Large number of issues have been agitated before us, but it is not necessary to entertain all the said pleas for the reason that there can be no doubt to the settled legal proposition that even a temporary employee is entitled to the protection of Article 311 of the Constitution. A Full Bench of this Court in Vijay Singh & Ors Vs. State of U.P. & Ors, 2004 (4) ESC (All) 2209, has held that Rules framed under proviso to Article 309 of the Constitution do not apply to Police personnel as their services are governed by the Police Act, 1861 and the U.P. Police Regulations. In view thereof, the U.P. Temporary Government Servants (Termination of Service) Rules 1975, may not be applicable. This view also stands fortified by large number of judgments of the Hon'ble Apex Court referred to and relied upon in Vijay Singh (supra) and also in Chandra Prakash Shahi Vs. State of U.P. & Ors, AIR 2000 SC 1706.  

The admitted facts remain that the Superintendent of Police, Ghazipur  conducted the inquiry after receiving complaints of Shri Ram Bahadur Singh Kushwaha and Birender Singh Kushwaha, wherein it had been alleged that they were preparing for the entrance test of recruitment for the post of Constable, scheduled to be made in District Ballia on 07/1/1988, and for that purpose they used to go to the Police Lines for physical exercise. The brother of the petitioner, Uma Shanker Tripathi also used to go there for physical exercise as he was also preparing for the said examination. The friendship developed between them and Shri Uma Shanker Tripathi took them to the house of the petitioner in Police Lines, introduced them to the petitioner and at that time the petitioner gave an impression that the Superintendent of Police, Ballia and Recruiting Officer therein were known to him and he could take advantage from them and for the purpose of getting them recruited he demanded a sum of Rs. 2700/-. The complainants paid the money on the next date i.e. 06/1/1998. Petitioner accompanied the said complainants to Ballia Examination Centre and came back to Ghazipur after staying there for two hours. As the complainants failed in the said test, they demanded the money back. Petitioner returned a sum of Rs.2400/- to Shri Ram Bahadur Singh Kushwaha and Rs 2000/- to Shri Virendra Singh Kushwaha. As the balance amount was not returned, the complaints were filed. Both the complainants were examined by the Inquiry Officer and subsequently, the petitioner was also directed to appear before the Inquiry Officer on 20/3/1988. For that purpose, a notice dated 19/3/1988 was sent to the Circle Officer (City) which reads as under:

"Kindly sent Sub Inspector Vijay Shanker Tripathi to appear before me for statement on 20/3/1988 at 1100 hrs at Police Station, Ghazipur."      

In pursuance to the said notice, petitioner appeared before the Inquiry Officer and admitted of taking the money, but denied that it was an illegal gratification, by explaining that it was a loan.

The Inquiry Officer submitted the report dated 22/3/1988 doubting the integrity of the petitioner observing that unless the persons are very well known, nobody would advance the loan and it was a case of illegal gratification. In pursuance of the said report the termination order was passed. It is admitted that no regular inquiry has been held, no charge sheet had ever been served upon the petitioner, no witness has been examined in the present case. The report was submitted after two days of recording the statement of the petitioner. The order of termination simply reads that as his services were no more required, the same stood terminated. The language therein suggests that it was a case of termination simplicitor, and has no stigmatic character.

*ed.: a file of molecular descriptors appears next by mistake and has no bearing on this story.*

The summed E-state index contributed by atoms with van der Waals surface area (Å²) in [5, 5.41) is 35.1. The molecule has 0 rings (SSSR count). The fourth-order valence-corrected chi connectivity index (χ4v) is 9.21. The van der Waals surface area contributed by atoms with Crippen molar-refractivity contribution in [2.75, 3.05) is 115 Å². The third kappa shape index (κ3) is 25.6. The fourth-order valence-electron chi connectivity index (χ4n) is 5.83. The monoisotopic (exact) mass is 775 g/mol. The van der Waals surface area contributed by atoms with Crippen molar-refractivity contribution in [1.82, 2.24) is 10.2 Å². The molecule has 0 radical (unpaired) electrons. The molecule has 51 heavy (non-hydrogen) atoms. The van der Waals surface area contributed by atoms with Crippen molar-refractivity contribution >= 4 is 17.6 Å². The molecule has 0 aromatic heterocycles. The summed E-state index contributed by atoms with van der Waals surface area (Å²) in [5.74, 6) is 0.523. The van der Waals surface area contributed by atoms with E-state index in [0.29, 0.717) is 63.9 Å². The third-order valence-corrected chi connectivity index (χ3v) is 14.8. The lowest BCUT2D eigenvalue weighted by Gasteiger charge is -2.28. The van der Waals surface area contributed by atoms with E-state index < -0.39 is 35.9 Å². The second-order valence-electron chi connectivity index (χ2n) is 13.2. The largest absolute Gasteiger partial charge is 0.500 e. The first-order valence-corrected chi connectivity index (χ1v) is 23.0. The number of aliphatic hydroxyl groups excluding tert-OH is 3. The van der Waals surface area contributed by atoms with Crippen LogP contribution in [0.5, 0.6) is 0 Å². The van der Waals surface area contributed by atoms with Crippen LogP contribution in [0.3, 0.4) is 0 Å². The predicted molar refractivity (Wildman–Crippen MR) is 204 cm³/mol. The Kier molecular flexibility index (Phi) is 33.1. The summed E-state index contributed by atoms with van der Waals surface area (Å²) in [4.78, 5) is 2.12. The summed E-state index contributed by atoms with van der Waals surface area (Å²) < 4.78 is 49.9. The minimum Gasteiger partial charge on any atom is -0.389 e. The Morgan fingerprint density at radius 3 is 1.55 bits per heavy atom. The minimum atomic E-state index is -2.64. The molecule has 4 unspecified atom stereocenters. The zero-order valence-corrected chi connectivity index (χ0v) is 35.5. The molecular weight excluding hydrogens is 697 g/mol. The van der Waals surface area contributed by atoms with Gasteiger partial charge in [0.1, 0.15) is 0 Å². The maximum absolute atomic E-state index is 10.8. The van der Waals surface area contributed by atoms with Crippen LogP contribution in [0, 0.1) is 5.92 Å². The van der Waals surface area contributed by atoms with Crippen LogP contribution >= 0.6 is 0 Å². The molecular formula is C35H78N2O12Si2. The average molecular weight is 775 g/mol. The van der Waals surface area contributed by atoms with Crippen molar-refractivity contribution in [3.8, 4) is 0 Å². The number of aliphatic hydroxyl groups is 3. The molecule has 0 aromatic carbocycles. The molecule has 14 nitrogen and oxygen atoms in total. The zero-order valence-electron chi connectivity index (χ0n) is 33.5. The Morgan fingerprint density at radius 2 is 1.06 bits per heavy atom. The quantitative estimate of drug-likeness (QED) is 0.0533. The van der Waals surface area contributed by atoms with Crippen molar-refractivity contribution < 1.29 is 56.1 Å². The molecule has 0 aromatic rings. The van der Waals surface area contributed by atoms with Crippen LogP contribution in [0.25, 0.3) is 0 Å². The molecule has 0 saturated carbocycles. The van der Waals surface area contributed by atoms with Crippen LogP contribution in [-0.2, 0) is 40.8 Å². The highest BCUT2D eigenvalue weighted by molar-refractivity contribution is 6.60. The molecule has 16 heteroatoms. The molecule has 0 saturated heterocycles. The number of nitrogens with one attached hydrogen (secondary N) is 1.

The question does arise as to whether the order of termination is punitive in nature which could not have been passed without holding regular inquiry. The issue involved herein is no more res integra.

In State of Bihar Vs. Gopi Kishore Prasad, AIR 1960 SC 689, a Constitution Bench of the Hon'ble Supreme Court ruled that if the employer proceeded against a probationer, directly without  casting any aspersion on his honesty or competence, his discharge would not, in law, have the effect of removal from service by way of punishment and, therefore, cannot have any grievance but in case the employer has branded the employee as dishonest and an incompetent officer, the probationer was entitled for protection of the rights under Article 311 of the Constitution of India.

Another Constitution Bench of the Hon'ble Supreme Court in State of Orissa Vs. Ram Narayan Das, AIR 1961 SC 177, held that if the order of discharge made it clear that it was discharged "for unsatisfactory work and conduct," the language used therein did not cast stigma and it was merely an order of discharge simplicitor. The order of discharge of the probationer was found to be valid in law though in the said case, a preliminary enquiry had been held before discharging him from service.

In State of Punjab Vs. Sukh Raj Bahadur, AIR 1968 SC 1089, the Hon'ble Supreme Court approved the procedure adopted by the employer wherein the disciplinary enquiry was dropped in the mid way and order of reversion was passed. The Apex Court held that the circumstances preceding the order of reversion, must be examined in each case, the motive behind being immaterial. Thus, it is open for the employer to drop the proceedings in the mid way and pass the order of discharge simplicitor if he is not willing to ascertain the correctness of allegations made against the probationer.